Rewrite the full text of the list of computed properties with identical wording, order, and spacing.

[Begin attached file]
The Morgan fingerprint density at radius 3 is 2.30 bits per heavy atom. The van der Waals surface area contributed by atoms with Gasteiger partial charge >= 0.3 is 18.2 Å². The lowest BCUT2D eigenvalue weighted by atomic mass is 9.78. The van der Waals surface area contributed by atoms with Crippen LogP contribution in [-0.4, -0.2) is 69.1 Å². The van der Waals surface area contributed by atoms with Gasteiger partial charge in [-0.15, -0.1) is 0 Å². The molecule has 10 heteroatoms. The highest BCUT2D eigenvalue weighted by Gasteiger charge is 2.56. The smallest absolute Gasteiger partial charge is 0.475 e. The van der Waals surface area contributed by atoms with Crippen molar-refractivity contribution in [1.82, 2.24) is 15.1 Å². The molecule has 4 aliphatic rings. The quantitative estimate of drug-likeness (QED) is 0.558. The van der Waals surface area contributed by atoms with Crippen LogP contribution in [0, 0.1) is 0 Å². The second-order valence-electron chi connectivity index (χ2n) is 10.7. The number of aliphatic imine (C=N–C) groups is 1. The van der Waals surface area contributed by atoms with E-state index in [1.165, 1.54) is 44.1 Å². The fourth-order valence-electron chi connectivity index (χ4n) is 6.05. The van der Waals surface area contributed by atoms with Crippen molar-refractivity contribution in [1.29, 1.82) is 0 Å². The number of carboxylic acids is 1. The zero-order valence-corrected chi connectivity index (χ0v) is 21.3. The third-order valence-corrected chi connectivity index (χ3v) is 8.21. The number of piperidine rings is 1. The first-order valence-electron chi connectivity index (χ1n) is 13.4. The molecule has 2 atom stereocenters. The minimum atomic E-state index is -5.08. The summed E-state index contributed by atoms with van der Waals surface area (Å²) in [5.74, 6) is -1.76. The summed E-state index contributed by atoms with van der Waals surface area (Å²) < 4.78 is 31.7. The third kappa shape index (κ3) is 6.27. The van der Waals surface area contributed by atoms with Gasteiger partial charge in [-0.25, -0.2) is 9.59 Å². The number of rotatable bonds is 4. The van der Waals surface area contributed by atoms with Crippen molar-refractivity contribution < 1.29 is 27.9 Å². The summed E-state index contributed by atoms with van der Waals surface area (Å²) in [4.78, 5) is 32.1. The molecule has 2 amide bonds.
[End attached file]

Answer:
The Morgan fingerprint density at radius 3 is 2.30 bits per heavy atom. The van der Waals surface area contributed by atoms with Gasteiger partial charge >= 0.3 is 18.2 Å². The lowest BCUT2D eigenvalue weighted by atomic mass is 9.78. The van der Waals surface area contributed by atoms with Crippen LogP contribution in [-0.4, -0.2) is 69.1 Å². The van der Waals surface area contributed by atoms with Gasteiger partial charge in [-0.15, -0.1) is 0 Å². The molecule has 10 heteroatoms. The highest BCUT2D eigenvalue weighted by Gasteiger charge is 2.56. The smallest absolute Gasteiger partial charge is 0.475 e. The van der Waals surface area contributed by atoms with Crippen molar-refractivity contribution in [1.82, 2.24) is 15.1 Å². The molecule has 4 aliphatic rings. The quantitative estimate of drug-likeness (QED) is 0.558. The van der Waals surface area contributed by atoms with Crippen LogP contribution in [0, 0.1) is 0 Å². The second-order valence-electron chi connectivity index (χ2n) is 10.7. The number of aliphatic imine (C=N–C) groups is 1. The van der Waals surface area contributed by atoms with E-state index in [1.165, 1.54) is 44.1 Å². The fourth-order valence-electron chi connectivity index (χ4n) is 6.05. The van der Waals surface area contributed by atoms with Crippen molar-refractivity contribution in [1.29, 1.82) is 0 Å². The number of carboxylic acids is 1. The zero-order valence-corrected chi connectivity index (χ0v) is 21.3. The third-order valence-corrected chi connectivity index (χ3v) is 8.21. The number of piperidine rings is 1. The first-order valence-electron chi connectivity index (χ1n) is 13.4. The molecule has 2 atom stereocenters. The minimum atomic E-state index is -5.08. The summed E-state index contributed by atoms with van der Waals surface area (Å²) in [5.74, 6) is -1.76. The summed E-state index contributed by atoms with van der Waals surface area (Å²) < 4.78 is 31.7. The third kappa shape index (κ3) is 6.27. The van der Waals surface area contributed by atoms with Gasteiger partial charge in [-0.25, -0.2) is 9.59 Å². The number of rotatable bonds is 4. The van der Waals surface area contributed by atoms with Crippen molar-refractivity contribution < 1.29 is 27.9 Å². The summed E-state index contributed by atoms with van der Waals surface area (Å²) in [4.78, 5) is 32.1. The molecule has 2 amide bonds.